NOUGHTS And Crosses is the BBC One adaption of Malorie Blackman's award-winning novel that has had viewers gripped since it hit our screens.
The intriguing drama - which stars rapper Stormzy - is set to come to a dramatic end and here's when how you can catch it.
When is the Noughts And Crosses finale BBC One?
Noughts And Crosses concludes tonight (April 9, 2020).
You can catch it at 9pm.
However, all the episodes are now available on the BBC iPlayer.
So get binge watching now.
What is Noughts and Crosses about?
Set in a parallel 21st century Britain, the book by Malorie Blackman sees black people - Crosses - as the ruling race while white people - Noughts - are the lower class.
Racial segregation is rife in this version of Britain, despite the fact white slavery was abolished a number of years ago.
Despite all the challenges facing them, a love story develops between two lifelong friends from opposing races.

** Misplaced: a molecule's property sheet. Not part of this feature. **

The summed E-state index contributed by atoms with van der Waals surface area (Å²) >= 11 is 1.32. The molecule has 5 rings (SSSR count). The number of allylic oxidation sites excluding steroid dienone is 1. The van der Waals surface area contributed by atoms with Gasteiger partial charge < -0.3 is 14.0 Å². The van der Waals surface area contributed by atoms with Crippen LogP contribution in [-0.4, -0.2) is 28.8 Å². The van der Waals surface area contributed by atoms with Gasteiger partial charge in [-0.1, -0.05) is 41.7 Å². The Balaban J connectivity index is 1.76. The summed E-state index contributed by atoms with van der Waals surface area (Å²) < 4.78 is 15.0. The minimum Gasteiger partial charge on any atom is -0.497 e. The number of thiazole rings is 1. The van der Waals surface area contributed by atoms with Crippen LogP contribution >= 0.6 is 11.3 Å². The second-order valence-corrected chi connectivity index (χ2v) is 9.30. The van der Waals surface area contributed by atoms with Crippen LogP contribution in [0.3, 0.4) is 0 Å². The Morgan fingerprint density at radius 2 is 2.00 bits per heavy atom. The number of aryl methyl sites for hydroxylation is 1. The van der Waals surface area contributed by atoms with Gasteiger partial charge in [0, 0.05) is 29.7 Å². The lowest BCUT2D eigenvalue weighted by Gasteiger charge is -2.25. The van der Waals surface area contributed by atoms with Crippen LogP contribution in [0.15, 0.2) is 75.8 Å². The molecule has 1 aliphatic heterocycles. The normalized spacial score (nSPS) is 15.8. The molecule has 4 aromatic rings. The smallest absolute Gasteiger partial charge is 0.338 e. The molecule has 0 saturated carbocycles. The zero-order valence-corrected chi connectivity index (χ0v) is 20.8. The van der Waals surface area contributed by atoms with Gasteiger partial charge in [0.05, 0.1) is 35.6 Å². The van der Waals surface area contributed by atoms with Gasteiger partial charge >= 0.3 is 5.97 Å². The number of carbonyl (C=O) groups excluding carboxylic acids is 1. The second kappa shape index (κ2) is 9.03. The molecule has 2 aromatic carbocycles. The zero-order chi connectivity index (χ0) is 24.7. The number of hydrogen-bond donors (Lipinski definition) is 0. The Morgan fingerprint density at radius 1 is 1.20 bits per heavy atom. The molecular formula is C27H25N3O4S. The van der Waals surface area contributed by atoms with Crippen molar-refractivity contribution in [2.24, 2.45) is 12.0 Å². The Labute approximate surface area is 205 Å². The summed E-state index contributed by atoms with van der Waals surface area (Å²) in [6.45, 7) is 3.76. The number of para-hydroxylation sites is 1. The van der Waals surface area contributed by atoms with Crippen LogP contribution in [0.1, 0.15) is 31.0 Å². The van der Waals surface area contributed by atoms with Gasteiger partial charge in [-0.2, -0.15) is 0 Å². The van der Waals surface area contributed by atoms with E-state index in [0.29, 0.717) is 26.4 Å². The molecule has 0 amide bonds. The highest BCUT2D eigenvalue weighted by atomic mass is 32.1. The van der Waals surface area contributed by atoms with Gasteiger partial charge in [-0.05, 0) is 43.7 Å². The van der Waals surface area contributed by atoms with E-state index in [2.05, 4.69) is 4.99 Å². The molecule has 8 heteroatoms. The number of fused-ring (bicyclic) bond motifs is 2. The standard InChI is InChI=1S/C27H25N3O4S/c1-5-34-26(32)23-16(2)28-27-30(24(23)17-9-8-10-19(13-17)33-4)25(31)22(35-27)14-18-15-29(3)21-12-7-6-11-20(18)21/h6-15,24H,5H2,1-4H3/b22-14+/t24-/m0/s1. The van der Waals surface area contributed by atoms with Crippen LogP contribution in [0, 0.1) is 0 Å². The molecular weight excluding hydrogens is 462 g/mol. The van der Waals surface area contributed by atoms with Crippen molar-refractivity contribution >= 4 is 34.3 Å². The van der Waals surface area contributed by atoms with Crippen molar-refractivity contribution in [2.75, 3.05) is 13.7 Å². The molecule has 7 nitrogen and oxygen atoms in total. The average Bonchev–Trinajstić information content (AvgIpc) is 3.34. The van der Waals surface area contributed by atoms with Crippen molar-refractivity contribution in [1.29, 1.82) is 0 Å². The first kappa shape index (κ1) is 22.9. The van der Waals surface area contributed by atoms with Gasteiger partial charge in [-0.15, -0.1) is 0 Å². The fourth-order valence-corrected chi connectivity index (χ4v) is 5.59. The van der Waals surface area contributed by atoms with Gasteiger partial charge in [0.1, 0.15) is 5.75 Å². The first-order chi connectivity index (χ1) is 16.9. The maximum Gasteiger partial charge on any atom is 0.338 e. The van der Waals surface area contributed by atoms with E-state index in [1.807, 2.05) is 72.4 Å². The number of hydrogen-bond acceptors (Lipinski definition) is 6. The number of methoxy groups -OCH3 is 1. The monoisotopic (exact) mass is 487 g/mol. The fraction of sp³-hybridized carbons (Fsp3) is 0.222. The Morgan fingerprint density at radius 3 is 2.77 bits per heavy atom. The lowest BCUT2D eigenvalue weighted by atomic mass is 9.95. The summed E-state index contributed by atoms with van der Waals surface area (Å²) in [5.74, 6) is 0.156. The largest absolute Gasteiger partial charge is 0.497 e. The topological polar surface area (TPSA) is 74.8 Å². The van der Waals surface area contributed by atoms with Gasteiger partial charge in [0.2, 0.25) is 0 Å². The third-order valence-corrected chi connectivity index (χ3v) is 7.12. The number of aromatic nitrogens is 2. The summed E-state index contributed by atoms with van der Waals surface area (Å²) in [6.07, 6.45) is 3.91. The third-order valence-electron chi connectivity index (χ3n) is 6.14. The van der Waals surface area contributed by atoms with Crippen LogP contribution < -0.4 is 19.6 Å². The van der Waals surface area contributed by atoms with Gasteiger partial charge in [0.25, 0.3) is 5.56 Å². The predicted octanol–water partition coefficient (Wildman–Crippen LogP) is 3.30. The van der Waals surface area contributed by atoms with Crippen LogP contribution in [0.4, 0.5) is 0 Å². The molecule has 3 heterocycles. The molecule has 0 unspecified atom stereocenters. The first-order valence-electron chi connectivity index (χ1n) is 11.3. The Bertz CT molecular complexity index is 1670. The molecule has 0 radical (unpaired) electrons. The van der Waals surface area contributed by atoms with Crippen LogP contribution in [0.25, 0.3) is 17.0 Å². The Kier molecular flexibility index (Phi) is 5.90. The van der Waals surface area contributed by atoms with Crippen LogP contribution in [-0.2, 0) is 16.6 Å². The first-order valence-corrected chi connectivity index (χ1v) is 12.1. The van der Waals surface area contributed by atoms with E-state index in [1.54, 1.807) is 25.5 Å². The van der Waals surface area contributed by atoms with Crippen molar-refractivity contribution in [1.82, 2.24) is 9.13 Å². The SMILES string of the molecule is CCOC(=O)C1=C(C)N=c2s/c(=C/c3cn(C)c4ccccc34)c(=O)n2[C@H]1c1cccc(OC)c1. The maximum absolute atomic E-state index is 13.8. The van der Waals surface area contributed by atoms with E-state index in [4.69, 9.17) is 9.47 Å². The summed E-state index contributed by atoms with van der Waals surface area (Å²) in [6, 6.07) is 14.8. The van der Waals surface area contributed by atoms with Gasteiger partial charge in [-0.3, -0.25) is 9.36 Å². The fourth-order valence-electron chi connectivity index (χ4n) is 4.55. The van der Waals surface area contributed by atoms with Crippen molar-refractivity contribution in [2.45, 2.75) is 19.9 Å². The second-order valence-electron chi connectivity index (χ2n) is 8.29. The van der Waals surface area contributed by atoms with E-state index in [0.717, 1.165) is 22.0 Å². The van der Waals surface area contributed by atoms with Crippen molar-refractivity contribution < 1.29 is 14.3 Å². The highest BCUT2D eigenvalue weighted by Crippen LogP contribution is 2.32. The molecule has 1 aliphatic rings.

As the daughter of the British Home Secretary Kamal Hadley, Sephy is not allowed to get too close to Callum McGregor - the son of her white nanny.
After a series of unfortunate events, the pair part ways and Callum soon ends up mixing with the wrong crowd - a gang that want to use his connection to Sephy for a horrific plot.
The book was followed by four more novels so time will tell if the show will do the same.
Who is in the Noughts and Crosses cast?
The show brings with it a star cast which includes rapper Stormzy:
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What has author Malorie Blackman said about Noughts and Crosses?
Speaking about the series, Malorie said: "I'm thrilled that the TV dramatisation of Noughts and Crosses has such an amazing cast to bring the story to the screen.
"It will be so exciting to see how the writers and actors open up the world I created, adding new breadth and detail."
The 57-year-old published her hugely popular young adult novel in 2001, and a small-screen version has been in the works with the BBC since 2016.
Speaking at London's Southbank Centre recently, Malorie explained what inspired the book in the first place.
She said: "It was around the time of the Stephen Lawrence case and the way the Lawrence family were treated made me so angry.
“I thought, ‘I want to write about racism. I want to write about slavery and the legacy of slavery and racism and so on’.”